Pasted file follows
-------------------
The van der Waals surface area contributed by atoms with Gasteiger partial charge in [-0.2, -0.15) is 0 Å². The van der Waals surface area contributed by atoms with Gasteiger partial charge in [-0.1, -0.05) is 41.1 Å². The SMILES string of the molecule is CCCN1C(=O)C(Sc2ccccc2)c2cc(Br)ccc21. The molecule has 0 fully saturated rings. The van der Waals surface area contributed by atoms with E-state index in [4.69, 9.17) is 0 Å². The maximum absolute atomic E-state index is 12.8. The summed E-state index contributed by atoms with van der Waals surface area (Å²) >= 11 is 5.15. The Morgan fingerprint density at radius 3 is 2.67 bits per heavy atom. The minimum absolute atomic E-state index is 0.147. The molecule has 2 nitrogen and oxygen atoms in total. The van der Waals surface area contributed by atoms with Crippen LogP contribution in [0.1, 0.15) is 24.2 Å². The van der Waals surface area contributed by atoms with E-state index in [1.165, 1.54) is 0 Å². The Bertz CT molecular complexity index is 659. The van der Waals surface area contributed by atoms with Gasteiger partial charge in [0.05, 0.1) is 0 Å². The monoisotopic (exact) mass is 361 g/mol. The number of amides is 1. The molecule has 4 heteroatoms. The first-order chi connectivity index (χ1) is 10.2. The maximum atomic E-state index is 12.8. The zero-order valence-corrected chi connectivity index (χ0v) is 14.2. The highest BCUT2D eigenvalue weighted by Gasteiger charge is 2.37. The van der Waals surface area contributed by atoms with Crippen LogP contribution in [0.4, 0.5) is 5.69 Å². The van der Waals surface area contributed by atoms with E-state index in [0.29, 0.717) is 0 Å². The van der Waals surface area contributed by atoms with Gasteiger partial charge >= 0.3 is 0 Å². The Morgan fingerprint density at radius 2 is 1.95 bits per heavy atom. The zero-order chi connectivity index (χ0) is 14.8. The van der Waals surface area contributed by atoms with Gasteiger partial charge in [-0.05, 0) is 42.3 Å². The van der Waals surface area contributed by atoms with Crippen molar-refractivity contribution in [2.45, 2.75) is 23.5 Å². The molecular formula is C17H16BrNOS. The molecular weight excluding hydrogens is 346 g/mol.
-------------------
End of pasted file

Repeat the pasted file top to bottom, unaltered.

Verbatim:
The van der Waals surface area contributed by atoms with Gasteiger partial charge in [-0.2, -0.15) is 0 Å². The van der Waals surface area contributed by atoms with Gasteiger partial charge in [-0.1, -0.05) is 41.1 Å². The SMILES string of the molecule is CCCN1C(=O)C(Sc2ccccc2)c2cc(Br)ccc21. The molecule has 0 fully saturated rings. The van der Waals surface area contributed by atoms with E-state index in [4.69, 9.17) is 0 Å². The maximum absolute atomic E-state index is 12.8. The summed E-state index contributed by atoms with van der Waals surface area (Å²) >= 11 is 5.15. The Morgan fingerprint density at radius 3 is 2.67 bits per heavy atom. The minimum absolute atomic E-state index is 0.147. The molecule has 2 nitrogen and oxygen atoms in total. The van der Waals surface area contributed by atoms with Crippen LogP contribution in [0.1, 0.15) is 24.2 Å². The van der Waals surface area contributed by atoms with E-state index in [1.165, 1.54) is 0 Å². The Bertz CT molecular complexity index is 659. The van der Waals surface area contributed by atoms with Gasteiger partial charge in [0.05, 0.1) is 0 Å². The monoisotopic (exact) mass is 361 g/mol. The number of amides is 1. The molecule has 4 heteroatoms. The first-order chi connectivity index (χ1) is 10.2. The maximum atomic E-state index is 12.8. The zero-order valence-corrected chi connectivity index (χ0v) is 14.2. The highest BCUT2D eigenvalue weighted by Gasteiger charge is 2.37. The van der Waals surface area contributed by atoms with Crippen LogP contribution in [0.4, 0.5) is 5.69 Å². The van der Waals surface area contributed by atoms with E-state index in [0.29, 0.717) is 0 Å². The van der Waals surface area contributed by atoms with Gasteiger partial charge >= 0.3 is 0 Å². The Morgan fingerprint density at radius 2 is 1.95 bits per heavy atom. The zero-order chi connectivity index (χ0) is 14.8. The van der Waals surface area contributed by atoms with Gasteiger partial charge in [-0.05, 0) is 42.3 Å². The van der Waals surface area contributed by atoms with Crippen molar-refractivity contribution in [2.45, 2.75) is 23.5 Å². The molecular formula is C17H16BrNOS. The molecular weight excluding hydrogens is 346 g/mol.